The second aspect revolves around personal worthiness, which comes through keeping the commandments of God. Some young men have had the notion that they can break the commandments, confess to their bishops one year before they plan to go on a mission, and then be worthy to serve. The repentance process is far more than planned confession followed by a waiting period. We often hear this question of one who has transgressed: “How long will I have to wait before I can go on my mission?” Keep in mind that repentance is not simply a waiting game. The Savior said: “And ye shall offer for a sacrifice unto me a broken heart and a contrite spirit. And whoso cometh unto me with a broken heart and a contrite spirit, him will I baptize with fire and with the Holy Ghost” (3 Ne. 9:20).
Now is the time to kindle that fire. President Hinckley has said, “We simply cannot permit those who have not qualified themselves as to worthiness to go into the world to speak the glad tidings of the gospel” (First Worldwide Leadership Training Meeting, Jan. 2003, 17). We now understand from the First Presidency’s statement on missionary work that there are transgressions that will disqualify young men and women from missionary service (see “Statement on Missionary Work from the First Presidency and the Quorum of the Twelve Apostles,” 11 Dec. 2002).
President James E. Faust said: “There need to be some absolutes in life. There are some things that should not ever be done, some lines that should never be crossed, vows that should never be broken, words that should never be spoken, and thoughts that should never be entertained” (“Integrity, the Mother of Many Virtues,” Ensign, May 1982, 48).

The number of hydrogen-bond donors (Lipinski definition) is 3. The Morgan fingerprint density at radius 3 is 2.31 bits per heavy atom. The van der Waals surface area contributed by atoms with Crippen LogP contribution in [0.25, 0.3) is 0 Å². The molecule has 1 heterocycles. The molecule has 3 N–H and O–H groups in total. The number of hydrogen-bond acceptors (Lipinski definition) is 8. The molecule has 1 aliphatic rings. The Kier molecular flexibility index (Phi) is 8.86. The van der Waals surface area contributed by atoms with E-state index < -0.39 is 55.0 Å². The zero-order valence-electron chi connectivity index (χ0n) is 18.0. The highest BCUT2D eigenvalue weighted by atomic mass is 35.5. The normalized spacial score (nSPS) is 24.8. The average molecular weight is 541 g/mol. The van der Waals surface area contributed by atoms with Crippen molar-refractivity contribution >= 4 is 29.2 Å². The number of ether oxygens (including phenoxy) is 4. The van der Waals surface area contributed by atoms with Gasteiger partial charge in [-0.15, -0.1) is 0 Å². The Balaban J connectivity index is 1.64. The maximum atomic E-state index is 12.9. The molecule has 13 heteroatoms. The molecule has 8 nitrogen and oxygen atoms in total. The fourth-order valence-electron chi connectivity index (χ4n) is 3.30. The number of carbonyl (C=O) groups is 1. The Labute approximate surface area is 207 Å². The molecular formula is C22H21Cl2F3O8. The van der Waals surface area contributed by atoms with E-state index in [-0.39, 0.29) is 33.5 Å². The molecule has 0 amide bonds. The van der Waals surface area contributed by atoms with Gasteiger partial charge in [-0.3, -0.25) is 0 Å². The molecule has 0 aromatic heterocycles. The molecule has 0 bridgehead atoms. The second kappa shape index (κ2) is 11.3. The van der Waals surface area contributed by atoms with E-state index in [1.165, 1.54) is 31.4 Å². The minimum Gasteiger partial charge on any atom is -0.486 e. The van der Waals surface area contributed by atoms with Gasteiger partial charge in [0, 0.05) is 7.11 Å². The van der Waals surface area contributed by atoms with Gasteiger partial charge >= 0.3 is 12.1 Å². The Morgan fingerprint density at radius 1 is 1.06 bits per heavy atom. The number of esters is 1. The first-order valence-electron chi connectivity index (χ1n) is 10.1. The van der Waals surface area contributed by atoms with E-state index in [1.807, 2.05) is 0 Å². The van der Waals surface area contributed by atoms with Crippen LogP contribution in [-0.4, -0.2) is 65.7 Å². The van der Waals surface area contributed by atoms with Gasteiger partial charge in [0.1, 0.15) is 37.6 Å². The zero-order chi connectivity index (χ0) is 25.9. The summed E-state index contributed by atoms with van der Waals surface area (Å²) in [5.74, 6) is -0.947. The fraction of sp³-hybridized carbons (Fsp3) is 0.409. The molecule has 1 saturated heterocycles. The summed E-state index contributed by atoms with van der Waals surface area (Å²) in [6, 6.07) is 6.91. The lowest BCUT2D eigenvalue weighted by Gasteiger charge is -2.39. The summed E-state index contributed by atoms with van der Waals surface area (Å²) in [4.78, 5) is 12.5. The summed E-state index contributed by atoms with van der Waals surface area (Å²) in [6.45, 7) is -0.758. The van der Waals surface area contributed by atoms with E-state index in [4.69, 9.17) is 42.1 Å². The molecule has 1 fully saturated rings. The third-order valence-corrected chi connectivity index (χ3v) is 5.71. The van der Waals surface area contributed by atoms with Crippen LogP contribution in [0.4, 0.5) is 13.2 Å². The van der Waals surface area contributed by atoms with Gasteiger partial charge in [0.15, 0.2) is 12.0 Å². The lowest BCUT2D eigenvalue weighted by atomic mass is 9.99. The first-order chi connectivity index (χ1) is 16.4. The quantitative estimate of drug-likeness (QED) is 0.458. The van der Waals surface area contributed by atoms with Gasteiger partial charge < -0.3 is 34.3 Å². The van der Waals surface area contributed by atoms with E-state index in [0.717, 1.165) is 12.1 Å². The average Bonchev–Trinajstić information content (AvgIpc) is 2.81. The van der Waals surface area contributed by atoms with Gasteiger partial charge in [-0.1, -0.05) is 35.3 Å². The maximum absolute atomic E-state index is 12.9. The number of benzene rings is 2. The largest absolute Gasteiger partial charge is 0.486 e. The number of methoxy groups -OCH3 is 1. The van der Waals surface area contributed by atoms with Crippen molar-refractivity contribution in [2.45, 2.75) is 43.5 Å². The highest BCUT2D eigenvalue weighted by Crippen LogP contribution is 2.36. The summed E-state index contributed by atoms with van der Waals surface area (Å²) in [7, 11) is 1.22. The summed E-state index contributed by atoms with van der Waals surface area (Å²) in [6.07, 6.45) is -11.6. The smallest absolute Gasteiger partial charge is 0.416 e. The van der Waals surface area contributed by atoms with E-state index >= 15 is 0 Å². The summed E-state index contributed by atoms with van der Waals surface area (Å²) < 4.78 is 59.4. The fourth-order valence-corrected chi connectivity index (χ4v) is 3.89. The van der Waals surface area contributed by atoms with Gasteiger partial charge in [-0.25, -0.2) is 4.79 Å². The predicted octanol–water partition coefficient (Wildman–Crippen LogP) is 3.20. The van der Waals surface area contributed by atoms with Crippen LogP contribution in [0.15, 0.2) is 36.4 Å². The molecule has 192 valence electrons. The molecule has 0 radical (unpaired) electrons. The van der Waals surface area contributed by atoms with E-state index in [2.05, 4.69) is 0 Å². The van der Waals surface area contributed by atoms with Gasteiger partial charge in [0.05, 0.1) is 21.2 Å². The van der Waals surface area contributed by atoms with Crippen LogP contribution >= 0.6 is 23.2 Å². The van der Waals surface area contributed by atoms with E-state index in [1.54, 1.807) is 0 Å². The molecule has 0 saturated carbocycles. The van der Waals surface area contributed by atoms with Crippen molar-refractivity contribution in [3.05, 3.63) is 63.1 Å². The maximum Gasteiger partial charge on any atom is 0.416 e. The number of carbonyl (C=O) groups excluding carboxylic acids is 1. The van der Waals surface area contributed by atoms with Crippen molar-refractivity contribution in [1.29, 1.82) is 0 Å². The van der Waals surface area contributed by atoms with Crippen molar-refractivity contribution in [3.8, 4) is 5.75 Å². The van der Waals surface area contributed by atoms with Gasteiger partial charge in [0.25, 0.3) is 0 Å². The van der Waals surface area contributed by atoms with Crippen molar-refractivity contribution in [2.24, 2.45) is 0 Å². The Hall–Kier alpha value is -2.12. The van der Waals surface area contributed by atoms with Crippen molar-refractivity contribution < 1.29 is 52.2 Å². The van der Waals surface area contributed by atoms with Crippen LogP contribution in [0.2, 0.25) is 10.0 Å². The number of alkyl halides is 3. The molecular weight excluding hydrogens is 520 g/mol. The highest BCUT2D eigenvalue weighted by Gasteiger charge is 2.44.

The bar for missionary service has been raised. “Those individuals not able to meet the physical, mental, and emotional demands of full-time missionary work are honorably excused. … They may be called to serve in other rewarding capacities” (“Statement on Missionary Work from the First Presidency and the Quorum of the Twelve Apostles,” 11 Dec. 2002). We believe by following the guidelines outlined by the First Presidency, there will be an increase in the number of full-time missionaries who are worthy and prepared to serve.
In sports we often have great athletes whom we admire, and we strive to develop skills to become like them. In our spiritual lives we also have great examples to follow, the greatest being our Lord and Savior Jesus Christ, who responded to Thomas’s question, “How can we know the way?” (John 14:5).
The scriptures record, “Jesus saith unto him, I am the way” (John 14:6). In 2 Nephi we read: “Follow thou me. Wherefore, my beloved brethren, can we follow Jesus save we shall be willing to keep the commandments of the Father?” (2 Ne. 31:10).
My young friends, there are many who are following “the way” of the Savior, whom you can seek to follow as your example as you prepare for missionary service. You will find them among your family, your friends, and your Church leaders. Even today, I count as one of my greatest blessings those dear friends who set the proper example by following the Savior.
It is my prayer that you young men will be diligent in your righteous desires, that you will be successful in all that you do, and that you will be, as Elder M. Russell Ballard has said, “the greatest generation of missionaries in the history of the Church” (“The Greatest Generation of Missionaries,” Ensign, Nov. 2002, 47; Liahona, Nov. 2002, 47).
I testify, as President Hinckley recently said of missionary service, that “there is no greater work. There is no more important work” (First Worldwide Leadership Training Meeting, Jan. 2003, 21). In the name of Jesus Christ, amen.